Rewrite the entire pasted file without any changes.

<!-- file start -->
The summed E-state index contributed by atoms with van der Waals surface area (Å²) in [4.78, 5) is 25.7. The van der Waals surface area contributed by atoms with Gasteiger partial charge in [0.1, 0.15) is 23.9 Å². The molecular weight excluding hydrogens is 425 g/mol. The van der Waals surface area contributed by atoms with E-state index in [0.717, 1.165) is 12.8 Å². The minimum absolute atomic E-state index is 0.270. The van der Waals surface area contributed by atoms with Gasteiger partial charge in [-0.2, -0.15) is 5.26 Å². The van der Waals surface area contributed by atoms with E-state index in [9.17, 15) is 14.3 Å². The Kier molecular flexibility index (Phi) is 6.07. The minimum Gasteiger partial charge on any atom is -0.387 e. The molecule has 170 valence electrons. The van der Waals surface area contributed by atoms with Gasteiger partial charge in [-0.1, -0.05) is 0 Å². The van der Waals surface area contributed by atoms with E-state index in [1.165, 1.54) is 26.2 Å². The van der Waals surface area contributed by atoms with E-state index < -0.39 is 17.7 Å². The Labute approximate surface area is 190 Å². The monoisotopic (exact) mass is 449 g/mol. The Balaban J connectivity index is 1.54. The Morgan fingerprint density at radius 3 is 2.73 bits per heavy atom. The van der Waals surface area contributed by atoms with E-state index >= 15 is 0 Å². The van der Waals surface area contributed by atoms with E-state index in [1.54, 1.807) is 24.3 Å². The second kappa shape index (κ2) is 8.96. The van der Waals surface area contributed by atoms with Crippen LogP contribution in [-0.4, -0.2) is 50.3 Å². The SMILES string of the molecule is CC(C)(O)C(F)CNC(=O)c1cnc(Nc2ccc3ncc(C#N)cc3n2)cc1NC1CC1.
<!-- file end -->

The summed E-state index contributed by atoms with van der Waals surface area (Å²) in [4.78, 5) is 25.7. The van der Waals surface area contributed by atoms with Gasteiger partial charge in [0.1, 0.15) is 23.9 Å². The molecular weight excluding hydrogens is 425 g/mol. The van der Waals surface area contributed by atoms with E-state index in [0.717, 1.165) is 12.8 Å². The minimum absolute atomic E-state index is 0.270. The van der Waals surface area contributed by atoms with Gasteiger partial charge in [-0.2, -0.15) is 5.26 Å². The van der Waals surface area contributed by atoms with E-state index in [9.17, 15) is 14.3 Å². The Kier molecular flexibility index (Phi) is 6.07. The minimum Gasteiger partial charge on any atom is -0.387 e. The molecule has 170 valence electrons. The van der Waals surface area contributed by atoms with Gasteiger partial charge in [-0.1, -0.05) is 0 Å². The van der Waals surface area contributed by atoms with E-state index in [1.165, 1.54) is 26.2 Å². The van der Waals surface area contributed by atoms with E-state index < -0.39 is 17.7 Å². The Labute approximate surface area is 190 Å². The monoisotopic (exact) mass is 449 g/mol. The Balaban J connectivity index is 1.54. The Morgan fingerprint density at radius 3 is 2.73 bits per heavy atom. The van der Waals surface area contributed by atoms with E-state index >= 15 is 0 Å². The van der Waals surface area contributed by atoms with E-state index in [1.54, 1.807) is 24.3 Å². The second kappa shape index (κ2) is 8.96. The van der Waals surface area contributed by atoms with Crippen LogP contribution in [-0.4, -0.2) is 50.3 Å². The SMILES string of the molecule is CC(C)(O)C(F)CNC(=O)c1cnc(Nc2ccc3ncc(C#N)cc3n2)cc1NC1CC1.